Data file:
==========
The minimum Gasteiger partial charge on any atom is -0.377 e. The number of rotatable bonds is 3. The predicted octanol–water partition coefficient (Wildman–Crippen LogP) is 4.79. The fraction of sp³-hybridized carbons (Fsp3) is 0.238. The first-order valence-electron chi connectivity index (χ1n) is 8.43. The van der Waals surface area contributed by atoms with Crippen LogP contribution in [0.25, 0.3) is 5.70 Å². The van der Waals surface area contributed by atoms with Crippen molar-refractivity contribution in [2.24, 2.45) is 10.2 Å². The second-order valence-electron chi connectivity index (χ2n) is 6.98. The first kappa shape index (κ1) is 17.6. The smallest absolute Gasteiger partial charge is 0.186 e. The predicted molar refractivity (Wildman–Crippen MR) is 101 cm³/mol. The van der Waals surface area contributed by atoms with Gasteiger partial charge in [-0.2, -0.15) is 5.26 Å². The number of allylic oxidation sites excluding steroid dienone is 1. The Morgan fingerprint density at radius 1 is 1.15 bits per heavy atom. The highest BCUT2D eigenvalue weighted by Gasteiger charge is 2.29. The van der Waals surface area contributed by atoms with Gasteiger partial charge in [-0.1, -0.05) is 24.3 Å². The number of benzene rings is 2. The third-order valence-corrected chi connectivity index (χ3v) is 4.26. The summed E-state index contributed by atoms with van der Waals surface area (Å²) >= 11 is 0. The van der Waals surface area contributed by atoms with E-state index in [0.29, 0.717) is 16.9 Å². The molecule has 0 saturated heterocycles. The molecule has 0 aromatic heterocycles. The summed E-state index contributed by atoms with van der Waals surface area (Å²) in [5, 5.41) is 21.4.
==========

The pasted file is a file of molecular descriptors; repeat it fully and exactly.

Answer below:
The minimum Gasteiger partial charge on any atom is -0.377 e. The number of rotatable bonds is 3. The predicted octanol–water partition coefficient (Wildman–Crippen LogP) is 4.79. The fraction of sp³-hybridized carbons (Fsp3) is 0.238. The first-order valence-electron chi connectivity index (χ1n) is 8.43. The van der Waals surface area contributed by atoms with Crippen LogP contribution in [0.25, 0.3) is 5.70 Å². The van der Waals surface area contributed by atoms with Crippen molar-refractivity contribution in [2.24, 2.45) is 10.2 Å². The second-order valence-electron chi connectivity index (χ2n) is 6.98. The first kappa shape index (κ1) is 17.6. The smallest absolute Gasteiger partial charge is 0.186 e. The predicted molar refractivity (Wildman–Crippen MR) is 101 cm³/mol. The van der Waals surface area contributed by atoms with Gasteiger partial charge in [-0.2, -0.15) is 5.26 Å². The number of allylic oxidation sites excluding steroid dienone is 1. The Morgan fingerprint density at radius 1 is 1.15 bits per heavy atom. The highest BCUT2D eigenvalue weighted by Gasteiger charge is 2.29. The van der Waals surface area contributed by atoms with Gasteiger partial charge in [-0.1, -0.05) is 24.3 Å². The number of benzene rings is 2. The third-order valence-corrected chi connectivity index (χ3v) is 4.26. The summed E-state index contributed by atoms with van der Waals surface area (Å²) >= 11 is 0. The van der Waals surface area contributed by atoms with E-state index in [0.29, 0.717) is 16.9 Å². The molecule has 0 saturated heterocycles. The molecule has 0 aromatic heterocycles. The summed E-state index contributed by atoms with van der Waals surface area (Å²) in [5, 5.41) is 21.4.